WASHINGTON, D.C. (DTN) -- New York Mercantile Exchange oil futures settled slightly higher Thursday afternoon after seesawing in early trade as the U.S. dollar index slid to a one-month low.
The greenback tumbled a day after the Federal Reserve said it would hold off on raising the federal funds rate while signaling that the pace of rate hikes would be slower than investors expected. The euro rose versus the dollar on hopes for a last-minute deal to avert a possible Greek exit from the regional economic block.
European leaders today announced they will hold a summit to try to resolve the Greek debt crisis Monday. There has been little progress in the negotiations between Greece and its creditors, but Greek Finance Minister Yanis Varoufakis said the two sides are close enough to a deal after Athens made a new credible offer to creditors.
“Yellen gave the market a boost and most of the focus Thursday has been on Greece because of its impact on demand, but the comment by Varoufakis is supportive,” said Phil Flynn, an analyst at Price Futures Group. “Going forward, we’ll be looking at the weekly U.S. rig count data due tomorrow.”
Oil futures were also supported by the Energy Information Administration’s midweek report that showed total crude oil stocks declined 2.7 million bbl during the week ended June 12, surpassing an expected 1.8 million bbl draw and the seventh consecutive weekly stock draw.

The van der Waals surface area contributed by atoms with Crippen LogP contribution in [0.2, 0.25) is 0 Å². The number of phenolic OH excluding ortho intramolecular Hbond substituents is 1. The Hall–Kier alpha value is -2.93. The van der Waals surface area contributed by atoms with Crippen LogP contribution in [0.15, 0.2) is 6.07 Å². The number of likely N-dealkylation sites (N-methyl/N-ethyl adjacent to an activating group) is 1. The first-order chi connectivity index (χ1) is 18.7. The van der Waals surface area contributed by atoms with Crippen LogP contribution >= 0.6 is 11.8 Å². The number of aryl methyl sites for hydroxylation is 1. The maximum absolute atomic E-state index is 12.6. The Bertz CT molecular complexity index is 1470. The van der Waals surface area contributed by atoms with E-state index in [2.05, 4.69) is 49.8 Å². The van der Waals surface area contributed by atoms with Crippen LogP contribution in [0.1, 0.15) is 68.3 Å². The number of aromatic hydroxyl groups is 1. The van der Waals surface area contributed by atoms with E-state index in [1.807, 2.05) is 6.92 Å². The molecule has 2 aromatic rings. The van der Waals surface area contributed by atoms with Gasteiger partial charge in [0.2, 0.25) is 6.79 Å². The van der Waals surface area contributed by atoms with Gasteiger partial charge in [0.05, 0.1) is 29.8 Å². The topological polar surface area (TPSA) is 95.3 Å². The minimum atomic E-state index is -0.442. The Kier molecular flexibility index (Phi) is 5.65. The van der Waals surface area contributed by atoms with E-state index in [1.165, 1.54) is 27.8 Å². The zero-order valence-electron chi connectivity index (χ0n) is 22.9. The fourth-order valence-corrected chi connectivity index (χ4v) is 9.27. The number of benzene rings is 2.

The EIA report also showed U.S. production decreased by 20,000 bpd in the week-ended June 12 to 9.59 million bpd, yet was still at a more than four-decade high, while up 1.11 million bpd versus a year ago.
At settlement, NYMEX July WTI crude futures were up 53 cents at $60.45 bbl after inside trade. The ICE August Brent contract settled 39 cents higher at $64.26 bbl after inside trade.
In products trade, NYMEX July ULSD futures settled up 0.54 cents at $1.9152 bbl while NYMEX July RBOB futures settled 0.96 cents higher at $2.1101 gallon after inside trade.
On Wall Street, U.S. equities rallied more than 1.0% on the Fed comments and fresh economic data showing higher inflation and an improving labor market. The Fed on Wednesday kept the federal funds rate target in a current zero to 0.25% range, and said the decision to raise rates will data dependent.
Thursday, the Bureau of Labor Statistics said the Consumer Price Index, a key measure of inflation, climbed 0.4% in May, the fourth consecutive monthly increase and the highest monthly gain since 2013. The inflation gain was boosted by a 10.4% spike in gasoline prices.
In addition, the Labor Department said weekly jobless claims fell 12,000 to 267,000. The market expected a smaller decline of 4,000 to 275,000, so the latest data for the week ended June 13 was viewed as bullish, suggesting fewer job layoffs and higher retention rates.
Also, Philadelphia Federal Reserve Bank’s regional manufacturing index jumped to 15.2 points in May from 6.7 in April, the biggest increase in six months, suggesting that an improving economy is boosting factory output in the area covering Delaware, Philadelphia, and southern New Jersey.
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